The Range and Kernel of Linear Operators

# The Range and Kernel of Linear Operators

 Definition: Let $X$ and $Y$ be linear spaces and let $T : X \to Y$ be a linear operator. The Range of $T$ denoted $\mathrm{range}(T)$ is the image of $X$ under $T$, that is, $\mathrm{range} (T) = T(X)$. The Kernel of $T$ denoted $\ker (T)$ is the set of all points $x \in X$ for which $T(x) = 0$, that is, $\ker (T) = \{ x \in X : T(x) = 0 \}$.

We will now prove some results regarding the range/kernel of linear operators.

 Proposition 1: Let $X$ and $Y$ be linear spaces and let $T : X \to Y$ be a linear operator. Then $\ker (T)$ is a subspace of $X$ and $\mathrm{range} (T)$ is a subspace of $Y$.
 Proposition 2: Let $(X, \| \cdot \|_X)$ and $(Y, \| \cdot \|_Y)$ be normed linear spaces and let $T : X \to Y$ be a bounded linear operator. If $T$ is bounded then $\ker (T)$ is closed in $X$.
• Proof: Let $(x_n)$ be a sequence in $\ker (T)$ such that $(x_n)$ converges to some $x \in X$. Then $T(x_n) = 0$ for all $n \in \mathbb{N}$. Since $T$ is bounded (continuous) and since $(x_n)$ converges to $x$ we have that $(T(x_n))$ converges to $T(x)$. But $(T(x_n)) = (0)$. So $T(x) = 0$. Hence $x \in \ker (T)$.
• Alternatively, note that if $T$ is bounded then it is continuous. Since $\{ 0 \} \subset Y$ is closed (as it is a singleton set) we have that $T^{-1}(0) = \ker (T)$ is closed in $X$. $\blacksquare$

For an analogous result to proposition 2, we will see later that The Open Mapping Theorem tells us that if $(X, \| \cdot \|_X)$ and $(Y, \| \cdot \|_Y)$ are Banach spaces and $T : X \to Y$ is a bounded linear operator then the range $T(X)$ is closed if and only if $T$ is an open mapping.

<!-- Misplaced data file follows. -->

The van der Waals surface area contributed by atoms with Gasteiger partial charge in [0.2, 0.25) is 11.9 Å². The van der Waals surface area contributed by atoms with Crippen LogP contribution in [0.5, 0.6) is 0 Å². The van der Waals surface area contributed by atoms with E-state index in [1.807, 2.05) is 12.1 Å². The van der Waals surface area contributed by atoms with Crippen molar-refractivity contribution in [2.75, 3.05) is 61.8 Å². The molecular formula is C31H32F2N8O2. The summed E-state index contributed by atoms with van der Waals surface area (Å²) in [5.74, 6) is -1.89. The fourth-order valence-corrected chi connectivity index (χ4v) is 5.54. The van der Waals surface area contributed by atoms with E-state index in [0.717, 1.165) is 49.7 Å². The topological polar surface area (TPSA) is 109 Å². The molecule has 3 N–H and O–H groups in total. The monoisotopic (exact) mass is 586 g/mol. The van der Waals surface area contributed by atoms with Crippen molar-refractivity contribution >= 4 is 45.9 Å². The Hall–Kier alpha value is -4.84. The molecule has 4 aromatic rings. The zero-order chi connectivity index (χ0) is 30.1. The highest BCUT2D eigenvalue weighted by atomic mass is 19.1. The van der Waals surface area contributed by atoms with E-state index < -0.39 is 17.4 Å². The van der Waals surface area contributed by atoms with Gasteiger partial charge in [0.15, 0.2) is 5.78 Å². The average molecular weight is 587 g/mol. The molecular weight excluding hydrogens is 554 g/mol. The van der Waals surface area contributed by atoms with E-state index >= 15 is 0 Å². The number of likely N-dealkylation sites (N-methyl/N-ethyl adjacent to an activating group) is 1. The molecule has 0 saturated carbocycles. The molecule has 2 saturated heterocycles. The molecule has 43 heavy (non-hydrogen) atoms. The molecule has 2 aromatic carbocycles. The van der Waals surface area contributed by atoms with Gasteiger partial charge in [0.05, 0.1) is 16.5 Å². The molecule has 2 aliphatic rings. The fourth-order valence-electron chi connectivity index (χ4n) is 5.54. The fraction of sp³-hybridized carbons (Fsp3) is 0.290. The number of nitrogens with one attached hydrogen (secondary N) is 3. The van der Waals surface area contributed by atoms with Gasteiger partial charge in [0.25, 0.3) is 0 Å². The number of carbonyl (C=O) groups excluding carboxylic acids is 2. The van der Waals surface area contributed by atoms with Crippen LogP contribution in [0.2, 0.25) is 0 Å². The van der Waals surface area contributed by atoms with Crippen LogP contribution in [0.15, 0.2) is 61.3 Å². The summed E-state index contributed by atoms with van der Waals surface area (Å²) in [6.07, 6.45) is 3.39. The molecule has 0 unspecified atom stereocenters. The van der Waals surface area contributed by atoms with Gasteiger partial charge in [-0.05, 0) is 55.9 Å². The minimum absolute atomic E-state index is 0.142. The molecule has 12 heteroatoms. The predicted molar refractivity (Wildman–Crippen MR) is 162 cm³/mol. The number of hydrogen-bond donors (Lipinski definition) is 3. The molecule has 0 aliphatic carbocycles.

Proposition 3: Let $(X, \| \cdot \|_X)$ be a normed linear space and let $f : X \to \mathbb{R}$ be a linear functional on $X$. Then $f$ is a bounded linear functional if and only if $\ker (f)$ is closed.
• Proof: $\Rightarrow$ Set $Y = \mathbb{R}$. Then by proposition 2 we have that $\ker (f)$ is closed in $X$.
• $\Leftarrow$ Suppose that $\ker (f)$ is closed and suppose instead that $f$ is not bounded. Then for each $n \in \mathbb{N}$ there exists an $x_n \in X$.
(1)
\begin{align} \quad |f(x_n)| \geq n \| x_n \|_X \end{align}
• From our assumption that $\| f \| = \infty$, that is $\| f \| = \sup_{x \in X, \| x \|_X=1} |T(x)|$ we may assume that $\| x_n \| = 1$ for each $n \in \mathbb{N}$, and so:
(2)
• Observe that if $f = 0$ then $f$ is bounded. So we may assume that $f \neq 0$. Let $x \in X$ be such that $f(x) \neq 0$,and for each $n \in \mathbb{N}$ let:
• Note that each $s_n$ is well-defined since $f(x_n) \neq 0$ by $(*)$. Also observe that $f(s_n) = 0$ for all $n \in \mathbb{N}$. So $(s_n)$ is a sequence in $\ker (f)$. Also note that $s_n$ converges to $x$ since:
• So $(s_n)$ is a sequence in $\ker (f)$ that converges to $x \in X$. Since $\ker (f)$ is closed, $x \in \ker (f)$. But $f(x) \neq 0$, which is a contradiction. So the assumption that $f$ is not bounded is false. So $f$ is a bounded linear functional on $X$. $\blacksquare$